well – interdependencies grow almost exponentially as all these different parts of the business go out and grab cloud services off the shelf and start running with them, So the systems and services I already have in place now have to deal with the impact of being connected to, serving, responding to and being involved with all kinds of 3rd party cloud offerings and that interdependency becomes really challenging because now I have to manage a whole bunch of additional interdependencies and not just around the sorts of challenges around confidentiality and the sort of informational integrity dealing with security but you’ve got the availability piece too – I’ve got to make sure these systems remain available, that someone doesn’t take them down and that those interdependencies don’t cause me to have problems with availability even of my own systems So you’ve got a great deal of complexity with a lot of systems now tied together many of which are no longer directly under my own control and that interdependency drives a massive amount of complexity and that complexity is a really signicant problem to deal with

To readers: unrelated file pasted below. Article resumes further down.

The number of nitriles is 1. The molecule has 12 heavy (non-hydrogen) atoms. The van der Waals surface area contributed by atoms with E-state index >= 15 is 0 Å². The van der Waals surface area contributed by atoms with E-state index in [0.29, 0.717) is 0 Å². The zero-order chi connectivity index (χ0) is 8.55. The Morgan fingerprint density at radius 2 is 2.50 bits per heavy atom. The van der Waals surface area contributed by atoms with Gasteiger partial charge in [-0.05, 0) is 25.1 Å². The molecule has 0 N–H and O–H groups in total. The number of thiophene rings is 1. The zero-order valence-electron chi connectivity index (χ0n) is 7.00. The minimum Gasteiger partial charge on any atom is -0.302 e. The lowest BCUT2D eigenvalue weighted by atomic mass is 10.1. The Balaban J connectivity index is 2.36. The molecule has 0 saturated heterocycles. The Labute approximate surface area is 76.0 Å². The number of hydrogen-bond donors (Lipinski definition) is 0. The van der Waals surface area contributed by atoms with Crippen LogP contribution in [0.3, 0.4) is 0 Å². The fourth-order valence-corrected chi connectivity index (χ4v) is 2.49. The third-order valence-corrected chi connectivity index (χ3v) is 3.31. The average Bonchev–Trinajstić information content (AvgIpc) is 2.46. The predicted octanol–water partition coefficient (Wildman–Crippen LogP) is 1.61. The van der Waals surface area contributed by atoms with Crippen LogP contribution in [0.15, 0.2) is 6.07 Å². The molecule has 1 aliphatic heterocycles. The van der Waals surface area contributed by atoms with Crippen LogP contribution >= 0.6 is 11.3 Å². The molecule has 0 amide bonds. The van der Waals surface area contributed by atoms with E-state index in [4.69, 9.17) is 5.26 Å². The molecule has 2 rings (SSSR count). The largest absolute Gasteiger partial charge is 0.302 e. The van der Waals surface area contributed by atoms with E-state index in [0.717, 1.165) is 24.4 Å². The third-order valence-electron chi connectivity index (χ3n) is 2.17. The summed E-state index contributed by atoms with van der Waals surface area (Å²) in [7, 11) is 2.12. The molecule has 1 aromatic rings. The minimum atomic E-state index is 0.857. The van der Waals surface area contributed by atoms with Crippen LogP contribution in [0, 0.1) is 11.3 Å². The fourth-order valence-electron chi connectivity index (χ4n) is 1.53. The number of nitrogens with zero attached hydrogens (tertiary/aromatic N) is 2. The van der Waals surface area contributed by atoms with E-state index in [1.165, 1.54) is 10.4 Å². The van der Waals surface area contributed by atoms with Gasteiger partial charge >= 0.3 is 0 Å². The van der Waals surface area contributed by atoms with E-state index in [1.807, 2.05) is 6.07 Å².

Set up: Why Change Now?Other things that pour gasoline on problem of cloud security is BYO ‘whatever’ – bringing your own device, bringing your own cloud, bringing your own applications and social identity, etc. As these things really start to take hold— prepare for even more IT headaches.BYOD Benefits:BYOD offers greater flexibility for how users access information and the opportunity for productivity gains.BYOD Challenges:Sensitive company information is getting onto personal devices—often in violation of company policy - and increasing the risk of theft or loss of company data. IT remains responsible for the security and compliance of that data. Specifically, BYODcreates increased complexity for IT security teams who must now make sense of unmanaged devices accessing, creating, and storing information which IT Security must ensure remains secure and compliant. The lack of control and visibility to who is accessing what, when, how and from where introduces a level of risk to critical systems and data which may not be acceptable to the business - and which may ultimately create compliance gaps with corporate security policies and regulatory mandates. Additionally, youcan’t deal with cloud or social identity or mobility or BYOD or any of the other pieces independently, they all intimately tied together. Because when business users want to access a cloud service – now more than ever, they want to access it from their smart phone and their tablet device, neither of which the organization owns, over which you have little control and vice versa, the information you’re being required to feed into those devices are from your own corporate network ---so these things are all essentially tied together as part of this growing decentralization of IT,---increasing complexity on the business and you’ve got to deal with all of them at once, making security efforts a lot more challenging ……because as we all know complexity is the enemy of security.Other things that pour gasoline on to the burning flame of problems with cloud security is BYO whatever – bringing your own device, bringing your own cloud, bringing your own applications and social identity, these things really start to take hold Again the above mentioned complexity to become even more of a problem, even more complex, even more of a challenge and I think partly, it’s because you can’t sort of deal with cloud or social identity or mobility or byod or any of the other pieces independently, they all so intimately tied together that you must deal with the implications of, well, my business users want to access a cloud service and surprisingly, they want to access it from their smart phone and their tablet device, neither of which my organization owns, over which I have little control and vice versa the information I’m being required to feed into those devices are from my own corporate network so these things are all essentially tied together as part of this growing decentralization of IT, growing impacts of complexity on the business and you’ve got to deal with all of them at once and again, it makes things a lot more complex ……